The 1976 Hyde Amendment prohibits the use of Medicaid funds for most abortions. Biden, who voted as a senator in favor of the Hyde Amendment when it was first written, had reaffirmed his support for the law often, most recently on Wednesday.
Biden’s former support for the Hyde Amendment had prompted many other Democratic candidates for president to announce their support for federally-funded abortions. The Democratic Party’s 2016 platform includes a call for the public funding of abortions.
Before Thursday evening’s switch, Biden had supported some aspects of pro-life legislation during his political career. In addition to his Senate vote in favor of the Hyde amendment, he also supported the Mexico City Policy in 1984, voted again in favor of Hyde in 1993, and voted to ban partial-birth abortion in 1995 and 1997.
In an interview shortly after the 1973 Roe v. Wade decision, Biden refused to support unrestricted access to abortion and said that he thought the Supreme Court “went too far” in their decision. In 1981, he lent his name to the “Biden Amendment,” which bans the use of federal funds for biomedical research involving abortion or involuntary sterilization.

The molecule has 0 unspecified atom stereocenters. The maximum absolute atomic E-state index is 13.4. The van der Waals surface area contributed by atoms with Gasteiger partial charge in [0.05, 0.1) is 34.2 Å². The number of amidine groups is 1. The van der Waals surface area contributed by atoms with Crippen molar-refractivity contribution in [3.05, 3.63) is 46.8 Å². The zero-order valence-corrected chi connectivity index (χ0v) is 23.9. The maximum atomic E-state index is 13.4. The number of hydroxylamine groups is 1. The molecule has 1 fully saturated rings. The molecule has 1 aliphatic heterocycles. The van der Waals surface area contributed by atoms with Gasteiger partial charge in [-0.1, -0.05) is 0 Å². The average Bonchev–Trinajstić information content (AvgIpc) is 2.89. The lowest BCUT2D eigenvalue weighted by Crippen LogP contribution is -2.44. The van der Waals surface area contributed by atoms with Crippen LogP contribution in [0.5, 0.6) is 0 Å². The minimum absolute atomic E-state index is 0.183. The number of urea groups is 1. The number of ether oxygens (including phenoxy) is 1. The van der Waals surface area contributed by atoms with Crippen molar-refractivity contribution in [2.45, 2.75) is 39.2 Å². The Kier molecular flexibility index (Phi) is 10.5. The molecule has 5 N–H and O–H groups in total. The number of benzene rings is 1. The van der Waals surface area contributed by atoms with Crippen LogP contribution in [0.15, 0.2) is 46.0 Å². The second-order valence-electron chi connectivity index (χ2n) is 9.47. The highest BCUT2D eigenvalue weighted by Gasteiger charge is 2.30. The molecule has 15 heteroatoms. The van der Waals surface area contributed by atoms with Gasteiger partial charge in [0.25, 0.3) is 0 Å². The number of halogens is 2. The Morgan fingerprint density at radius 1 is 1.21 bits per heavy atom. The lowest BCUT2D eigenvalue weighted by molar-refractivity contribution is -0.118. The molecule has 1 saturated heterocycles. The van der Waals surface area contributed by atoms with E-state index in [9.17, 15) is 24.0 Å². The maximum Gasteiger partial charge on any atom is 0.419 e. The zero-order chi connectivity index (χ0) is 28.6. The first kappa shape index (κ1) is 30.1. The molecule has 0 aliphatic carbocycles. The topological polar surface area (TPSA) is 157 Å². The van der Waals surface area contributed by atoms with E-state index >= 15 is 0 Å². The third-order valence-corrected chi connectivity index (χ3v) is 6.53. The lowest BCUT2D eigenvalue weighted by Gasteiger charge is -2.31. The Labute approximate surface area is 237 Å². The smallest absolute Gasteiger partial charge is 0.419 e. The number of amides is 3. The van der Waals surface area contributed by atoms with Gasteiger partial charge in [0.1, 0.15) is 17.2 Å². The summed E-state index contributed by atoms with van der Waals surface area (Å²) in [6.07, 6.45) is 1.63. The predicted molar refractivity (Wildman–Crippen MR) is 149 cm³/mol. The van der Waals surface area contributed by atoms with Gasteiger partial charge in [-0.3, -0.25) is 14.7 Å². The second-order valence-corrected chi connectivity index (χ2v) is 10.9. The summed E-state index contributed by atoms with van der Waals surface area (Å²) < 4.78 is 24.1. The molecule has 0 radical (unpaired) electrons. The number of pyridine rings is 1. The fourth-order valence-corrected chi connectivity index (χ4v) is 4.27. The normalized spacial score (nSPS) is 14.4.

By 2012, in the vice presidential debate against then-Rep. Paul Ryan (R-WI), Biden described himself as being personally pro-life, though he also expressed his support for legally protecting abortion.
Biden is Catholic and has spoken publicly about his faith.
At the time the Hyde Amendment was signed into law in 1977, it had the support of nearly half of Congressional Democrats. Nationally, more than half of Americans say they do not support federal funding of abortions.
While three out of four women who undergo abortions are living in poverty, the Hyde Amendment is actually far less popular among low-income voters. A 2016 poll found that only 24 percent of people making under $25,000 a year said they were in favor of the public funding of abortion services, compared to 45 percent of people making over $75,000.
Biden’s abrupt about-face on the Hyde Amendment has let down pro-life Democrats, who were once hopeful that Biden would break the party mould on abortion.
“We are extremely disappointed that Vice President Biden choose to cave to the pressure of the abortion lobby instead of standing with a majority of Americans who support the Hyde Amendment,” Kristen Day, the executive director of Democrats for Life of America, told CNA.
“With all the major candidates fighting to be the most extreme on abortion, there is a wide open lane for a candidate to bring an alternative position to the discussion and to unify Democrats around common ground principles,” she added.
Day said that Democrats should instead work for equal opportunity and equality, instead of paying for abortions for poorer women.
“Poor women don’t want money for abortions; they want the same opportunities to parent as their rich counterparts.”